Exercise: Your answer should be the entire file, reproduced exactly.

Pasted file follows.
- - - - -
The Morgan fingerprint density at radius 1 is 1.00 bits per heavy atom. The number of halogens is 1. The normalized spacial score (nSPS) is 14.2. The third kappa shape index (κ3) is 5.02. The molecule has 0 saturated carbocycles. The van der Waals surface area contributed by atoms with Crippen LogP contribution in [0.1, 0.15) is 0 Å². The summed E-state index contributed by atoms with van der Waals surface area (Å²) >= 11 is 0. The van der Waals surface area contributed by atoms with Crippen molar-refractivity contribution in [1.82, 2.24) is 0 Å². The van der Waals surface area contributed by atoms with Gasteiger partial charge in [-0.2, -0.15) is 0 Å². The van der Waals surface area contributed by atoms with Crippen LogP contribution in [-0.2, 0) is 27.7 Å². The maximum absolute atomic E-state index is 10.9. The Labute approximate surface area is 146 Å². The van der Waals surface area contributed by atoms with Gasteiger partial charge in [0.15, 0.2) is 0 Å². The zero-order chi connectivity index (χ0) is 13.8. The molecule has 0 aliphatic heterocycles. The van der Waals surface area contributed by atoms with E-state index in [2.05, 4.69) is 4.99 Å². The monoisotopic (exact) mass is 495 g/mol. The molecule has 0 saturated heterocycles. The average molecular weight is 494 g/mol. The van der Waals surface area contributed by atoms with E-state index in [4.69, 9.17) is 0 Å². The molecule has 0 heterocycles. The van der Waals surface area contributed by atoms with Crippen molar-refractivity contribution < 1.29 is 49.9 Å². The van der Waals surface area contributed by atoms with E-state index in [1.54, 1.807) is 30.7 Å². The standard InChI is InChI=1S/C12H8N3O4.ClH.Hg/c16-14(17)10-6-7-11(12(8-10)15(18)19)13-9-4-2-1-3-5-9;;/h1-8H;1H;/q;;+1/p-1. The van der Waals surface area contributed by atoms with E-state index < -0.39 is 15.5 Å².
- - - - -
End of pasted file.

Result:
The Morgan fingerprint density at radius 1 is 1.00 bits per heavy atom. The number of halogens is 1. The normalized spacial score (nSPS) is 14.2. The third kappa shape index (κ3) is 5.02. The molecule has 0 saturated carbocycles. The van der Waals surface area contributed by atoms with Crippen LogP contribution in [0.1, 0.15) is 0 Å². The summed E-state index contributed by atoms with van der Waals surface area (Å²) >= 11 is 0. The van der Waals surface area contributed by atoms with Crippen molar-refractivity contribution in [1.82, 2.24) is 0 Å². The van der Waals surface area contributed by atoms with Gasteiger partial charge in [-0.2, -0.15) is 0 Å². The van der Waals surface area contributed by atoms with Crippen LogP contribution in [-0.2, 0) is 27.7 Å². The maximum absolute atomic E-state index is 10.9. The Labute approximate surface area is 146 Å². The van der Waals surface area contributed by atoms with Gasteiger partial charge in [0.15, 0.2) is 0 Å². The zero-order chi connectivity index (χ0) is 13.8. The molecule has 0 aliphatic heterocycles. The van der Waals surface area contributed by atoms with E-state index in [2.05, 4.69) is 4.99 Å². The monoisotopic (exact) mass is 495 g/mol. The molecule has 0 saturated heterocycles. The average molecular weight is 494 g/mol. The van der Waals surface area contributed by atoms with E-state index in [4.69, 9.17) is 0 Å². The molecule has 0 heterocycles. The van der Waals surface area contributed by atoms with Crippen molar-refractivity contribution < 1.29 is 49.9 Å². The van der Waals surface area contributed by atoms with E-state index in [1.54, 1.807) is 30.7 Å². The standard InChI is InChI=1S/C12H8N3O4.ClH.Hg/c16-14(17)10-6-7-11(12(8-10)15(18)19)13-9-4-2-1-3-5-9;;/h1-8H;1H;/q;;+1/p-1. The van der Waals surface area contributed by atoms with E-state index < -0.39 is 15.5 Å².